Lembah Bujang covers a larger area

PETALING JAYA: The ancient ruins of Lembah Bujang probably covers a larger area than popularly believed, from Bukit Choras in Kedah to Cherok Tok Kun in central Seberang Prai, said a Kedah historian.

“Not many people are aware that mainland Penang was part of Lembah Bujang, that stretches more than 90km,” said Datuk Wan Shamsudin Mohd Yusof, the Kedah chapter chairman of the Malaysian History Association.

Incidentally, Cherok Tok Kun, near Bukit Mertajam, is the hometown of Opposition Leader Datuk Seri Anwar Ibrahim.

Wan Shamsudin said while it was pertinent to preserve the history of Lembah Bujang, it was not practical to gazette the entire enclave that could cover more than 1,000 sq km as archaeologists dig deeper into its past.

“But we should at least find a site to assemble all the structures that have been uncovered so far,” he said, supporting the proposal by Kedah Mentri Besar Datuk Mukhriz Mahathir.

Wan Shamsudin said Pulau Bidan, Pulau Songsong, Pulau Telur and Pulau Bunting, off the west coast, should be explored for artefacts as they were also part of the Lembah Bujang enclave.

Said to be the richest archaeological area in the country, the val­ley drew much attention recently after Mukhriz called for the site to be gazetted following a reported destruction of an ancient tomb temple by a housing developer.

The Kedah government has imp­osed a stop-work order in a move to protect the historical site, whe­re one of 17 candi (religious edifices) were reportedly destro­yed.

Excavation and iron smelting works are currently being carried out there by archaeologists.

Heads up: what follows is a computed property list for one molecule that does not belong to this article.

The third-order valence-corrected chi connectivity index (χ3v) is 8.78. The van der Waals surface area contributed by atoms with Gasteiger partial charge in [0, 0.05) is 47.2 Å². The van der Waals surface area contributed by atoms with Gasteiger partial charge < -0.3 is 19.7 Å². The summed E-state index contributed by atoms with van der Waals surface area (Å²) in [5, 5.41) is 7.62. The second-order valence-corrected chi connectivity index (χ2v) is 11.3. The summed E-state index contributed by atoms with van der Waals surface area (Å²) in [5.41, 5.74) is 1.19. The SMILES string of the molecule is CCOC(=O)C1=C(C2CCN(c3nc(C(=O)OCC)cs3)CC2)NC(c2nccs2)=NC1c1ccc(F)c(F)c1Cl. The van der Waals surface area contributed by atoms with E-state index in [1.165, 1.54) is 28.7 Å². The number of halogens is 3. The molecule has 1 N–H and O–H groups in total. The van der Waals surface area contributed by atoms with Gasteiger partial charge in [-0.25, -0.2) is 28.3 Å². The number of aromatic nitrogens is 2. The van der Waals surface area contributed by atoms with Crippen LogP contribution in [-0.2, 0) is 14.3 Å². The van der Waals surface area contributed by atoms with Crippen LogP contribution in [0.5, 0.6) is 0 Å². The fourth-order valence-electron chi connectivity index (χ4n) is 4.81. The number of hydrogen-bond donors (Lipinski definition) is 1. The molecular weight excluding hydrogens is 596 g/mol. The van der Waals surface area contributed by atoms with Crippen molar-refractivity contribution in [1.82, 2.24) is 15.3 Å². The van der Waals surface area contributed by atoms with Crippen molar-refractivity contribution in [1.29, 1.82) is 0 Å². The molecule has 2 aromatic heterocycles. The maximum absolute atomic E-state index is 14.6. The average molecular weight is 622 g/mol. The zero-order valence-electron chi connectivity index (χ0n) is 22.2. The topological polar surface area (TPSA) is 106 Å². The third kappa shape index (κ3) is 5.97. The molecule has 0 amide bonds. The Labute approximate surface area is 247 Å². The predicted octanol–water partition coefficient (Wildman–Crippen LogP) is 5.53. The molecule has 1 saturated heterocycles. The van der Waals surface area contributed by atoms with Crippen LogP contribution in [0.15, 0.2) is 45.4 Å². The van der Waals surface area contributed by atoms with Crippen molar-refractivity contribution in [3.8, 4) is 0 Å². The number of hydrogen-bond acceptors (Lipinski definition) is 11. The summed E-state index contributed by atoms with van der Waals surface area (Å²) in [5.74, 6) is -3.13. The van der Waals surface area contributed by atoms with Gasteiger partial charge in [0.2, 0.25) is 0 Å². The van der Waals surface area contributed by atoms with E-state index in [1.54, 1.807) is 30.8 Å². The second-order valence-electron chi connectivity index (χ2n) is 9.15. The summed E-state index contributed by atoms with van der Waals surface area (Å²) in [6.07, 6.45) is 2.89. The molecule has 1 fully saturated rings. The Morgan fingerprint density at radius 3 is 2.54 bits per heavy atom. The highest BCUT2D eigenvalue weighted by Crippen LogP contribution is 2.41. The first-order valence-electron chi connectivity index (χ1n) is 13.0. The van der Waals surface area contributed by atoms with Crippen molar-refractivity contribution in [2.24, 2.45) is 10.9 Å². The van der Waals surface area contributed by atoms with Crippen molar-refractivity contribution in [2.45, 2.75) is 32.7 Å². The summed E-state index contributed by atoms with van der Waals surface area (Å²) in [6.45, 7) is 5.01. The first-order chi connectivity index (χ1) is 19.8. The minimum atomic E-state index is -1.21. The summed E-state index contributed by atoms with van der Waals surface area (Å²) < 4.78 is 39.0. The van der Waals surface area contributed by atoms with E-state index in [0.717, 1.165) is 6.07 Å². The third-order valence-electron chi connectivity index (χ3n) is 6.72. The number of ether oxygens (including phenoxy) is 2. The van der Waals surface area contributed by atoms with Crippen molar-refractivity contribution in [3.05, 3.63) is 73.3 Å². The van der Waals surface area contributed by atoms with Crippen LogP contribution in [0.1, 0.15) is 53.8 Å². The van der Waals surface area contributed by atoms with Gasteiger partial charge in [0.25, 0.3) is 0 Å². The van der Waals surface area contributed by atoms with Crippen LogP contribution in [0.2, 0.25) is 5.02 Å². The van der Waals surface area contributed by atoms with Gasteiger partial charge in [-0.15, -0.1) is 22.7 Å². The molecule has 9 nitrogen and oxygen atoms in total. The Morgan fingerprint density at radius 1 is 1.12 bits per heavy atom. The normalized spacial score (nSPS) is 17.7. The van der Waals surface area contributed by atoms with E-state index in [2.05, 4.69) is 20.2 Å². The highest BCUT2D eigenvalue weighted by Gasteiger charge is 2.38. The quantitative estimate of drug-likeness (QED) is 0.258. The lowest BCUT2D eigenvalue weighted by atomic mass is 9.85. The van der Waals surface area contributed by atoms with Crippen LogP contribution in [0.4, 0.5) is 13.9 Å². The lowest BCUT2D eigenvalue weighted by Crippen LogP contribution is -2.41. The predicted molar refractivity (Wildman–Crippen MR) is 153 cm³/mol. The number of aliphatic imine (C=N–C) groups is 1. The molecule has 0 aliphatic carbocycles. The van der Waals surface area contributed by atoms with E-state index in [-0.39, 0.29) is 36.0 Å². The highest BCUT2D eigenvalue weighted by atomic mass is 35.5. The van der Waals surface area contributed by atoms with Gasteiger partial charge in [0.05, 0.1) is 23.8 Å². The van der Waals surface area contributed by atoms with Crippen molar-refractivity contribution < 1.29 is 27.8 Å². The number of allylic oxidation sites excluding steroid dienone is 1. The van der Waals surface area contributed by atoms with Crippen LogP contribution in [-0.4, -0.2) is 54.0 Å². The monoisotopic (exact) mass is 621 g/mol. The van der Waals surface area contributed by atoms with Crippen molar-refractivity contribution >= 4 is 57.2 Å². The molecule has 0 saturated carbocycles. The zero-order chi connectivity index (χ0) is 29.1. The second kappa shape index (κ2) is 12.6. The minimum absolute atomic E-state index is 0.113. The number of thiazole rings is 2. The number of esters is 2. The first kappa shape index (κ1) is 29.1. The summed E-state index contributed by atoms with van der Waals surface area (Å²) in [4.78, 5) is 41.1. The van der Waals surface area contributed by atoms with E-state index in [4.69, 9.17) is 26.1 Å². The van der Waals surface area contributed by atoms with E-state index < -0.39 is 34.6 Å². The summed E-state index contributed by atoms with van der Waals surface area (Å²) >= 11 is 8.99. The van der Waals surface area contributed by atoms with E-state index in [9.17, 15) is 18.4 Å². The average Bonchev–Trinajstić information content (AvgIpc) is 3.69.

Wan Shamsudin said contrary to popular belief, Lembah Bujang was not part of the Indian heritage as it boasted of ancient Malay architecture.

“The sculptures, architecture and literary artwork were developed by the Malays, as no sim­i­lar structures and artefacts had been found in India,” he said, adding that the Indians had come to these parts as traders and not as settlers.

“Similar to designs found in Bali, elements of Hinduism found in the ancient Lembah Bujang structures were influenced by the Malay Hindu culture, and not the Indian Hindu culture,” he said.

Among the historically significant findings were Sanskrit stone inscriptions at Bukit Choras, candi at Merbok, bead factory at Sungai Mas and iron ore smelting furnace, together with tuyere (cylindrical structure to blow air into furnace), at Jeniang.

Iron storage facilities have been found in Sungai Batu.

“This goes to show that the iron was sent from Jeniang to Sungai Batu, some 40km away, for manufacturing, storage and export purposes,” added Wan Shamsudin.

He said the discovery of millions of beads in a storage facility at Sungai Mas showed that Lem­bah Bujang was a centre for manufacturing costume jewellery as far back as the 4th century.

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